In some parallel universe Minolta may have absorbed Konica (and surely it would have been better for the camera company to swallow the film company), but as we know in this world it was all about office copiers and the film and the camera businesses fell by the wayside only for Sony to continue the ongoing digital SLR (Alpha mount) camera business.
But that’s a long way from here. And a diversion. Here’s an old Minolta 110 Zoom, fitted with new batteries and outdated Konica Centuria 200 110 film (process before 10/2004).
This is the full 110 negative area; strangely pre-exposed framing of the negative area, which is quite tiny.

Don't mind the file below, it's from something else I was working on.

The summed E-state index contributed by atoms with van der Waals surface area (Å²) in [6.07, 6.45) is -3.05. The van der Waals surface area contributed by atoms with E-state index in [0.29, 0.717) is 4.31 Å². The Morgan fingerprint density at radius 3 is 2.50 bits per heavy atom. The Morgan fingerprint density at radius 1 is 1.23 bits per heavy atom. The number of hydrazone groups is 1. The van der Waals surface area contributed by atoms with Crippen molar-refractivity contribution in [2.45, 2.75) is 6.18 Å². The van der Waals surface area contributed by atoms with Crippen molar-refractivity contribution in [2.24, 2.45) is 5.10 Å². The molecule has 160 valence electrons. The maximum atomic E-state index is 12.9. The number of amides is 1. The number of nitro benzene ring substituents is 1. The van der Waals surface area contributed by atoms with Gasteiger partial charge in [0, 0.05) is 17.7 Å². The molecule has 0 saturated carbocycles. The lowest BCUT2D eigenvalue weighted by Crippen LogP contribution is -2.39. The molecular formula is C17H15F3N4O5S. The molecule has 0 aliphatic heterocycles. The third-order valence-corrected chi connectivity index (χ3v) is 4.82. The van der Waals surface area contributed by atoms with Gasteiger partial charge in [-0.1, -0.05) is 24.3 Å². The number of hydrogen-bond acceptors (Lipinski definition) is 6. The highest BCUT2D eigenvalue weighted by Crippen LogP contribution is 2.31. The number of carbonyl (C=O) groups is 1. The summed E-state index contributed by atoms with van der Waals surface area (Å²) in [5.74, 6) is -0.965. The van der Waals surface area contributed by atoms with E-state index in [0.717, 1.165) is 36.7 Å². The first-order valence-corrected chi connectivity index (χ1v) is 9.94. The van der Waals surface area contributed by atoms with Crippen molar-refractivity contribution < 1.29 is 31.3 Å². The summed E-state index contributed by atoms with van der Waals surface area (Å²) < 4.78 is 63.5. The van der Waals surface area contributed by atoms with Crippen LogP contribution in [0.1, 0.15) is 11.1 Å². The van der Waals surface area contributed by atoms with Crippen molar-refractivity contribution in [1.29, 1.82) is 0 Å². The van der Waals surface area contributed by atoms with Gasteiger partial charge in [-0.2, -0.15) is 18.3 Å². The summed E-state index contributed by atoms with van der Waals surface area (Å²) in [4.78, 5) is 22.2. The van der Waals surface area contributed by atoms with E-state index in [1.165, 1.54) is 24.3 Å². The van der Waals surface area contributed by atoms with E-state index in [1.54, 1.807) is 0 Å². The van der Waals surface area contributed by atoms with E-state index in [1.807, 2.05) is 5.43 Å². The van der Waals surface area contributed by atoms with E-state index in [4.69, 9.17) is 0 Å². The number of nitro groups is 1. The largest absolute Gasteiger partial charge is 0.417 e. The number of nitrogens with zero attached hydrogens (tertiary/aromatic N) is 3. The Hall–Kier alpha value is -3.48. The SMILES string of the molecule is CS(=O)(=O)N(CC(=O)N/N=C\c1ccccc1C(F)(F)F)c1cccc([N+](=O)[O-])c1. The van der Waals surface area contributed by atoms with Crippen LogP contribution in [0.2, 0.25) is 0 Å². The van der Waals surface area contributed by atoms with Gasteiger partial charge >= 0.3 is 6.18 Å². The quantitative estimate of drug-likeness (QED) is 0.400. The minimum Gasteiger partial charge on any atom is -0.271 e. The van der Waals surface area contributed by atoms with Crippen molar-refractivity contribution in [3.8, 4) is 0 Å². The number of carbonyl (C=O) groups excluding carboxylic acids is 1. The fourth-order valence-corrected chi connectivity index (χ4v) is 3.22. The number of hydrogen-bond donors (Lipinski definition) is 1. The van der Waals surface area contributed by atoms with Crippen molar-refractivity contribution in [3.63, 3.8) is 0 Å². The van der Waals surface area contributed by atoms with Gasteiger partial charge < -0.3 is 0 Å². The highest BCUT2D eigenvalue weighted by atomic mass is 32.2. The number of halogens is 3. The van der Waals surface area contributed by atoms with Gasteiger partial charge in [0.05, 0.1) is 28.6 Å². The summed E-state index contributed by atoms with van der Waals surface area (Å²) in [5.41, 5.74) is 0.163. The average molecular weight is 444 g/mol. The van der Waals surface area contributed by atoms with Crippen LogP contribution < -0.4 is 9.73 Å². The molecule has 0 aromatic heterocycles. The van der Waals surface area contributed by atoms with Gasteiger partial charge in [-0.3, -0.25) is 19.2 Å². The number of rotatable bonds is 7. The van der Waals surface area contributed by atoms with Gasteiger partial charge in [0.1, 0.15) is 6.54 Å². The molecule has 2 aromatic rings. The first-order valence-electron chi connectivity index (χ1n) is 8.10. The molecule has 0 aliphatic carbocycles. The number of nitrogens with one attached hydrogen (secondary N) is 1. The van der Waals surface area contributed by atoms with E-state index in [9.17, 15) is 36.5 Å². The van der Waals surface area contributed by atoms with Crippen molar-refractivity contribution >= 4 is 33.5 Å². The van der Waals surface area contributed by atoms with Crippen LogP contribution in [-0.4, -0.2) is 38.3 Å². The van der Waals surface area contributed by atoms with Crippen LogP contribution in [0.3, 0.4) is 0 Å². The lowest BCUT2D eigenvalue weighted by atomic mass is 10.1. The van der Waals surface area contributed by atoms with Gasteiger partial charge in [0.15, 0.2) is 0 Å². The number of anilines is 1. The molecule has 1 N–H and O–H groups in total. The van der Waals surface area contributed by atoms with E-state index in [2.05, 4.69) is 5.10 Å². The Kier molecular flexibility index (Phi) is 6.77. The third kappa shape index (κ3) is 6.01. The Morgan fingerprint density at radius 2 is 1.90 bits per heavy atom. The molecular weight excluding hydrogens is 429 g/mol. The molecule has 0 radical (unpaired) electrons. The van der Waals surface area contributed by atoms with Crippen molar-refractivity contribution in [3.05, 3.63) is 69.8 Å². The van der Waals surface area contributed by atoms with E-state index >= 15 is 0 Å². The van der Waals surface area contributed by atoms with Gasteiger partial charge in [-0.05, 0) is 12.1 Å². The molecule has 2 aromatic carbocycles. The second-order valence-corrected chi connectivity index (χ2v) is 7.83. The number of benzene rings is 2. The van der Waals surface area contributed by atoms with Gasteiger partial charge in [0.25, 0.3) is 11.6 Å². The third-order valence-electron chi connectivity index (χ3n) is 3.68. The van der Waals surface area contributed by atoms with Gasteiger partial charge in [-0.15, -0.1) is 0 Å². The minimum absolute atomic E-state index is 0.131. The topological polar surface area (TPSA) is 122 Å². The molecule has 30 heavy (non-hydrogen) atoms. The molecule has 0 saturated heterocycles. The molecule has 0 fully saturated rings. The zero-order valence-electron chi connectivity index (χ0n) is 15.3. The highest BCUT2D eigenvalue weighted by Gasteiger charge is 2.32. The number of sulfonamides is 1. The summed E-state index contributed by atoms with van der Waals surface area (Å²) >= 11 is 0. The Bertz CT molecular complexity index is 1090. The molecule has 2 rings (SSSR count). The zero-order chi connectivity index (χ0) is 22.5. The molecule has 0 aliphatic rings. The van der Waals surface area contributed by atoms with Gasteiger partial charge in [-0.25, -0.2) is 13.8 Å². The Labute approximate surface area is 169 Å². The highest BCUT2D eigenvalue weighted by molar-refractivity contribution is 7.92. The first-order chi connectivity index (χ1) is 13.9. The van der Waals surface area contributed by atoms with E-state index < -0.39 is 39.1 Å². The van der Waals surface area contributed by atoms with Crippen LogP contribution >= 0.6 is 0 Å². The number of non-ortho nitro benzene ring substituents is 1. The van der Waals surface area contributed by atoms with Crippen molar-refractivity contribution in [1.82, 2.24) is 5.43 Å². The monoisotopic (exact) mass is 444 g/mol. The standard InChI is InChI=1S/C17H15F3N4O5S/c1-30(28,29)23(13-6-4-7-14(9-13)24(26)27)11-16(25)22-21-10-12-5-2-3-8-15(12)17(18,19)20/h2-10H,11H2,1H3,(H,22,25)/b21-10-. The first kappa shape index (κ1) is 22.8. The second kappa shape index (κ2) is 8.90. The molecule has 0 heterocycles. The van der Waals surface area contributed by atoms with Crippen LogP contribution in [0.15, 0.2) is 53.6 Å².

I took some shots around town, trying to figure out exposure compensation. The camera only has overides of whole F-stops or EVs, from –2 to +2; the ISO of the film is calculated according to the presence or absence of a plastic tab (100 or 400 ISO) and the film itself is rated at 200 ISO, and it has the 100 ISO tab. So that’s –1 on the meter, right? And then +1 for age? Colour negative film has some latitude, fortunately, but when it is old it’s more prone to defects, scratches and so on.
Some results though:
1 Oxford busker | 2 Swallowfield church, Berks | 3 Rhoda, Swallowfield, Berks | 4 Black Friars, Oxford
Negatives scanned directly from Epson V500 glass, held down by anti-reflective glass